A minor mode … competing with positron emission

Positron emission versus electron capture
The emission of a positron and the capture of an electron are twin reactions both resulting in the diminution of the number of protons by 1 (from Z to Z-1) and the production of a neutrino.The positron observed in the final stage of the beta decay (top) is a new particle requiring the 0.511 MeV of its rest mass energy to be created. There is no such energy threshold in the case of electron capture (bottom). In both cases, practically all the enegy released is carried by light particles.
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Electron capture is a comparatively minor decay mode caused by the weak force. The best-known example is of potassium 40 : 11% of the nuclei of that isotope of potassium present in our body decay by electronic capture.

The electron capture trigger the emission of an invisible neutrino by the nucleus.

The capture of an electron has the same effect on a nucleus as the emission of a positron: one of its protons transforms into a neutron, diminishing the global electric charge of the nucleus by 1 unit. Electron capture, along with beta-positive decay, is Nature’s way of guaranteeing that no nucleus becomes too proton-heavy.

Ordinary beta-minus decay has no competitor on Earth however to reduce an excess of neutrons, since the capture of positrons would occur in an world made of antimatter.

The captured electron belongs to the group of electrons orbiting around the nucleus. Such captures turn out to be difficult. Most of the electrons orbit the nucleus at distances large compared to the nucleus. Even the innermost K-layer electrons are far from the very small volume of the nucleus where the weak forces responsible for the capture operate and transform the electron into a neutrino. This explains why electron capture is difficult and therefore rare.

Electron capture : a difficult and rare process
Weak forces are behind positron emission and electron capture. Electron capture occurs much less frequently than the emission of a positron. Whereas beta decay can occur spontaneously when energetically allowed, for an electron capture the weak forces require that the electron comes into close contact with a proton of the nucleus. The probability that an electron, even one belonging to the inner ‘K’ shell, would find itself inside the nucleus is very low indeed (for potassium 40, the volume of the nucleus is less than a billionth of the K layer volume).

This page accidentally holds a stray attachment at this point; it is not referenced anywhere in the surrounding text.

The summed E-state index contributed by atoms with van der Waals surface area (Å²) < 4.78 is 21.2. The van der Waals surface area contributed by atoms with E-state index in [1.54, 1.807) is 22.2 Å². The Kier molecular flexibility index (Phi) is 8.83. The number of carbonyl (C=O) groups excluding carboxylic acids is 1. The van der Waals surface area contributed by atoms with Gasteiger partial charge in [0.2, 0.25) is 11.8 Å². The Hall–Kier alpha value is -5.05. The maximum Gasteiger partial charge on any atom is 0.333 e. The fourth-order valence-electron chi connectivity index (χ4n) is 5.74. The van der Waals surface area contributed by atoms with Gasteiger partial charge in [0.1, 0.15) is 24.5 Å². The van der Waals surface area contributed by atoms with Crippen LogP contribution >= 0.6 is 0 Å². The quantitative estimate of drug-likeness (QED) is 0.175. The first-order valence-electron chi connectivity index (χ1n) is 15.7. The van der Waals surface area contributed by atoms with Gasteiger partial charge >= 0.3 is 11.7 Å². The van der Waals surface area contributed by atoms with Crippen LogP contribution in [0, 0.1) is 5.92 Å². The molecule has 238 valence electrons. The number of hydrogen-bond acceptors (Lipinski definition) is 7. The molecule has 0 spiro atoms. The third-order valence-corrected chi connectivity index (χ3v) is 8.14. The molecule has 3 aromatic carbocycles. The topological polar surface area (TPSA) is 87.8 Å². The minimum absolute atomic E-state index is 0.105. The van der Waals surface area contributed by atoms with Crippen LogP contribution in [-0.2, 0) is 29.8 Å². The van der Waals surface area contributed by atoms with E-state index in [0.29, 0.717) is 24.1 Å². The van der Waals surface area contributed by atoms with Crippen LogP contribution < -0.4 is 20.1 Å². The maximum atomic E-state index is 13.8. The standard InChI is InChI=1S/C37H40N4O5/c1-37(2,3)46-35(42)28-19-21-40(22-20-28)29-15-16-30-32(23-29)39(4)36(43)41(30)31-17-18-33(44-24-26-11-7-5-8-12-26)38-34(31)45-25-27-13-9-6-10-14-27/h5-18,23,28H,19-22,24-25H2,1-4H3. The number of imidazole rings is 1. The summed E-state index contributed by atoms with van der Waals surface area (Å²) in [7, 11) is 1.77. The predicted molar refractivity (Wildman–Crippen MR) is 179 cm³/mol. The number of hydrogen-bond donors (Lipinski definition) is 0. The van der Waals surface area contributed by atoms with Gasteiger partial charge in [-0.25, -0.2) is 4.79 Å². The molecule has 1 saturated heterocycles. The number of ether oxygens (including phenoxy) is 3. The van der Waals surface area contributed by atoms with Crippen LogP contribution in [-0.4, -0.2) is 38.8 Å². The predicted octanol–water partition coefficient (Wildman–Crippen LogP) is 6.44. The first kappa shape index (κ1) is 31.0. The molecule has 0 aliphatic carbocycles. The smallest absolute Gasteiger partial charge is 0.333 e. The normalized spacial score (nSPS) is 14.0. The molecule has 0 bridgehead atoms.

© IN2P3

However, electron capture is more economical in energy than positron emission, its competitor. The creation of a positron requires 511 keV, the mass energy of the positron. If the energy released in the decay is smaller than 511 keV, the emission of a positron (beta-plus decay) is not allowed. Below this energy threshold, electron capture becomes the only process available to reduce an excess of protons.

Electon captures often passes unseen, as the neutrino that carries away the released energy is impossible to detect. The recoiling nucleus also barely moves, with the few microns that it covers being too small to be observed.

These events would go unnoticed if it were not for the restructuring that the nucleus and electron shells both undergo. Electrons are usually captured from the inner K layer, leaving ‘holes’ behind them. An atom with a gap in its electron structure rearranges itself, emitting X rays in the process or Auger’s electrons. Such a capture may also leave the nucleus in an excited state, at a higher energy its ground state, causing it to release desexcitation gamma rays.

As a result, electron capture particular decay mode is very hard to detect. This particular decay mode was discovered only in 1937 by the American physicist Luis Alvarez (1911-1988), some forty years after the discovery of beta-negative radioactivity and only a few years after the observation of the positron and beta-positive decays.

Luis Alvarez, a physics Nobel laureate, had a long and brilliant carreer as a physicist. For instance, far away from electron capture, he proposed in 1980 a famous explanation of the dinosaurs extinction, suggesting it had been caused by an asteroid colliding with the Earth some 160 million years ago.